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  1. Limestone .

  2. What is Limestone? • Limestone is made up of the shells of millennia old dead sea creatures. • Layers of these built up over millions of years, and were squashed together until they formed limestone. • This means it is a sedimentary rock.

  3. Types of Limestone • There three different types of limestone: • Chalk is a very soft form of limestone which has had less pressure put on it whilst it was being formed. • Marble is the hardest form of limestone, as it was subjected to lots of pressure when it was formed This is a metamorphic rock. • Limestone is the third type and is formed at a medium pressure.

  4. Chemical Stuff • Chalk, Limestone and Marble are different forms of the same compound – calcium carbonate. • Calcium carbonate is made from carbon, oxygen and calcium and has the formula CaCO3. • Calcium carbonate is an insoluble chemical, and is also a base. (Bases neutralise acids).

  5. The chemistry of limestone The limestone cycle (next slide) shows how 3 very important chemicals can be made from limestone: • Lime • Slaked lime and • Limewater

  6. Key Added to substance Taken away from substance Limestone Cycle Calcium Hydroxide (AQ) Ca(OH) 2 Limestone CO2 Calcium oxide (CaO) CO2 H2O Heat Lime Water Lime H2O H2O Slaked Lime Used to detect for the presence of CO2. Turns cloudy if CO2 is bubbled through it Calcium hydroxide Ca(OH)2

  7. Uses of limestone Limestone also has many other uses: • to make glass • in the production of paper and iron • as a building material • to make cement and to neutralise acidic soils and lakes.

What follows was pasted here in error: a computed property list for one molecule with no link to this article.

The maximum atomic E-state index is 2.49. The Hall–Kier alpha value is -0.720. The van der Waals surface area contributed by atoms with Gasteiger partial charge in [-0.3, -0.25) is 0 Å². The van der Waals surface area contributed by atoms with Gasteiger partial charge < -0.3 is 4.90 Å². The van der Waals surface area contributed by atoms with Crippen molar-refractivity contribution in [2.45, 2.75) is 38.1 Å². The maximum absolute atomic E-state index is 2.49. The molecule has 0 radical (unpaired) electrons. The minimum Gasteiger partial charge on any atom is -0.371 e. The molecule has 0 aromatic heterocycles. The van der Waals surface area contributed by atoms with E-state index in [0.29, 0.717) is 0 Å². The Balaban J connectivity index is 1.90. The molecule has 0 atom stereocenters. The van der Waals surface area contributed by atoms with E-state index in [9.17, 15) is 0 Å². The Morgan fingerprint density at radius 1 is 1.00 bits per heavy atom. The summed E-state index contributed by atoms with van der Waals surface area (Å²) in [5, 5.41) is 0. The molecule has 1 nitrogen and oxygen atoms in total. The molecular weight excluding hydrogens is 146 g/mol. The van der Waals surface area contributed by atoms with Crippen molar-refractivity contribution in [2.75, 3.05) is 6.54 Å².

8. Glass • Glass is made by heating a mixture of sand, limestone and soda (sodium carbonate) until it melts. • When the mixture cools it comes out as glass. • Glass is used for many everyday things such as windows, glasses and mirrors.

  9. Paper!? • Paper is made of wood pulp. • To make this, acid is used to break the wood down. • Limewater is used to neutralise the acid, and also helps to whiten the paper. • It is also used as a bulking agent, so less trees are cut down to make the paper.

  10. Iron • When iron is made in the blast furnace, the impurities in the iron must removed. • Limestone mixes with the impurities in the iron in the blast furnace, and forms a substance known as slag. • The slag is separated from the iron, and taken away, leaving pure molten iron which can be made into steel.

  11. Building Stuff • Limestone has been used for building for many centuries. • Many old buildings are made out of limestone. • However, it can be gradually dissolved by acid rain.

  12. Neutralisation • Ordinary limestone, ground into a powder, can be used to neutralise acidity in lakes and soils caused by acid rain. • The calcium carbonate is a base (an insoluble alkali), and so can neutralise the the acid. • Slaked lime works in the same way but is much faster.

  13. Cement • When limestone is heated with clay it forms cement, a substance that sets gradually when it reacts with water. • Cement can be made into mortar by adding sand and water. Mortar is used to set the bricks in walls, as when it dries it acts as an adhesive between the bricks.

  14. Cement (cont) • Cement can also be made into concrete by adding water, sand and small stones or gravel. • Concrete is used for all kinds of building work, including paths, walls and large buildings.

  15. Summary • Limestone (CaCO3)is formed from seashells by a process that takes millions of years. • Limestone is used to make many things in our everyday lives, such as glass, cement, paper and buildings.